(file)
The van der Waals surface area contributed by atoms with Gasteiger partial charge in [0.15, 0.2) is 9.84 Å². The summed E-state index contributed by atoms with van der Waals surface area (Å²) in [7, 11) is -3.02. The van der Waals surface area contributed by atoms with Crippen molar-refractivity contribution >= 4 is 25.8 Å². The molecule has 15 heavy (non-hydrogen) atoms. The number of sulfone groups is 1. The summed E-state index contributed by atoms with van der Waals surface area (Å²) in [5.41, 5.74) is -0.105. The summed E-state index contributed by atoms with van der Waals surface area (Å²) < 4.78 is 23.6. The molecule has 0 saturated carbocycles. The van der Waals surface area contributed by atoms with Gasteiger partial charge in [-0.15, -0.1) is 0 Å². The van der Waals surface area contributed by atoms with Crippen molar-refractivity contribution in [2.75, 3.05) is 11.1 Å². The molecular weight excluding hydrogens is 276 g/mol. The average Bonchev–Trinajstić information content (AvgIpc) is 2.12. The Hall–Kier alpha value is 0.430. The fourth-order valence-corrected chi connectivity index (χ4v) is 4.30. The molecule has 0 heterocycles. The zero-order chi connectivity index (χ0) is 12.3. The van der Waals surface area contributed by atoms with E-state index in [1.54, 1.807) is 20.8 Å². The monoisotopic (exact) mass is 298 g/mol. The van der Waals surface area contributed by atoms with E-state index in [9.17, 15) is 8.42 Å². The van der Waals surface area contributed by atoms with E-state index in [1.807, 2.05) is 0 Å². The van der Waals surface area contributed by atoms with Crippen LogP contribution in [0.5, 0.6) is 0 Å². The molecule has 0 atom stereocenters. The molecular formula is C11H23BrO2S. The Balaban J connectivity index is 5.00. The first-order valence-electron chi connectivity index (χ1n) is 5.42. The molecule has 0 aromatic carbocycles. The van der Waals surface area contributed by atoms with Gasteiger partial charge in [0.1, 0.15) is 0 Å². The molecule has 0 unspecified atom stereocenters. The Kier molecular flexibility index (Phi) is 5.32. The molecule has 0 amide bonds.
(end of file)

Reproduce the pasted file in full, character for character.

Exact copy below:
The van der Waals surface area contributed by atoms with Gasteiger partial charge in [0.15, 0.2) is 9.84 Å². The summed E-state index contributed by atoms with van der Waals surface area (Å²) in [7, 11) is -3.02. The van der Waals surface area contributed by atoms with Crippen molar-refractivity contribution >= 4 is 25.8 Å². The molecule has 15 heavy (non-hydrogen) atoms. The number of sulfone groups is 1. The summed E-state index contributed by atoms with van der Waals surface area (Å²) in [5.41, 5.74) is -0.105. The summed E-state index contributed by atoms with van der Waals surface area (Å²) < 4.78 is 23.6. The molecule has 0 saturated carbocycles. The van der Waals surface area contributed by atoms with Gasteiger partial charge in [-0.15, -0.1) is 0 Å². The van der Waals surface area contributed by atoms with Crippen molar-refractivity contribution in [2.75, 3.05) is 11.1 Å². The molecular weight excluding hydrogens is 276 g/mol. The average Bonchev–Trinajstić information content (AvgIpc) is 2.12. The Hall–Kier alpha value is 0.430. The fourth-order valence-corrected chi connectivity index (χ4v) is 4.30. The molecule has 0 heterocycles. The zero-order chi connectivity index (χ0) is 12.3. The van der Waals surface area contributed by atoms with E-state index in [1.54, 1.807) is 20.8 Å². The monoisotopic (exact) mass is 298 g/mol. The van der Waals surface area contributed by atoms with E-state index in [9.17, 15) is 8.42 Å². The van der Waals surface area contributed by atoms with E-state index in [1.807, 2.05) is 0 Å². The van der Waals surface area contributed by atoms with Crippen LogP contribution in [0.5, 0.6) is 0 Å². The molecule has 0 atom stereocenters. The molecular formula is C11H23BrO2S. The Balaban J connectivity index is 5.00. The first-order valence-electron chi connectivity index (χ1n) is 5.42. The molecule has 0 aromatic carbocycles. The van der Waals surface area contributed by atoms with Gasteiger partial charge in [0.1, 0.15) is 0 Å². The molecule has 0 unspecified atom stereocenters. The Kier molecular flexibility index (Phi) is 5.32. The molecule has 0 amide bonds.